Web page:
Hardware Overview & System Performance

The Huawei Mate 9 features a HiSilicon Kirin 960 SoC, which is an upgrade on the Kirin 955 we saw in the Huawei P9. Many aspects of the Kirin 960’s design are the same as in the Kirin 955, such as the octa-core big.LITTLE CPU design and the use of a 16nm manufacturing process. We are, however, seeing upgrades to both the CPU cores and the GPU to improve performance.

On the CPU side, we’re looking at a quad-core ARM Cortex-A73 cluster for high performance tasks, and a quad-core Cortex-A53 cluster for energy efficiency. The A73 cores are new to the Kirin 960, replacing the A72 cores, and are clocked slightly lower at 2.36 GHz rather than 2.5 GHz. However, the improvements to the core design of the A73 leads to higher IPC, and therefore the A73 cores outperform the A72s despite the lower clock speed. The A53 cores are clocked at up to 1.84 GHz.

The GPU used here is an ARM Mali-G71 MP8 clocked up to 1037 MHz. This is a massive upgrade over the Mali-T880 MP4 used in the Kirin 955, and should (on paper) provide roughly 2.3x the performance.

Specific to the Mate 9 is 4GB of RAM and 64GB of internal storage. There’s Wi-Fi 802.11a/b/g/n/ac, Bluetooth 4.2, NFC and LTE Category 12 with 3xCA. There are two Mate 9 models in the wild, so make sure you buy one that supports your local networks, although each model supports more than 15 LTE bands and both should be suitable for use in Europe, Asia and North America for the most part.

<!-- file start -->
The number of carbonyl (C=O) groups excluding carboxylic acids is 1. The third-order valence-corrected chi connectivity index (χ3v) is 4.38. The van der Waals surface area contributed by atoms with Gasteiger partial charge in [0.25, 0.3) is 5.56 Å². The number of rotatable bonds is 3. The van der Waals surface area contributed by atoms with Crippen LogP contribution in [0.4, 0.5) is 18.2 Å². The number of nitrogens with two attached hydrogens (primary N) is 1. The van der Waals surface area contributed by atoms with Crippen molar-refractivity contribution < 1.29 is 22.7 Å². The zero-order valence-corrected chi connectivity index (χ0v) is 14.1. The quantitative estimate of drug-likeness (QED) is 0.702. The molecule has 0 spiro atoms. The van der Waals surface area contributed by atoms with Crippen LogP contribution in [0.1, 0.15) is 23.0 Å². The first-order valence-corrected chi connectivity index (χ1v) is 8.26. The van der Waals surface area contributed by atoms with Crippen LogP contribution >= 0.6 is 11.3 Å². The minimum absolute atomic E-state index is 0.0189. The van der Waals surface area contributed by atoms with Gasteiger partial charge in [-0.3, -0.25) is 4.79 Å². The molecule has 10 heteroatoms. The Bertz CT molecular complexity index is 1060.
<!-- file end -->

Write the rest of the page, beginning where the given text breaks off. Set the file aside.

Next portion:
Performance from the Mate 9 is excellent in general, with fast app loading and great in-app performance. It’s clear that the Kirin 960 is a top-end SoC that provides a fast CPU and GPU to apps that need it.

Relative to the last-generation Kirin 955, the CPU in the Kirin 960 is 8 percent faster; a good result considering the lower clock speed. In general system benchmarks like PCMark, we see gains of 10 to 15 percent.

Compared to an SoC used in many current-generation phones, the Qualcomm Snapdragon 821, the Kirin 960 is a good 30 percent faster in CPU-limited workloads. Of course the Snapdragon 821 will soon be superseded by the Snapdragon 835, but there’s a good chance that the Kirin 960 will hold its own against the S835 in CPU-intensive tasks. This is what you’d want for an SoC launching ahead of Qualcomm’s best: clearly superior CPU performance.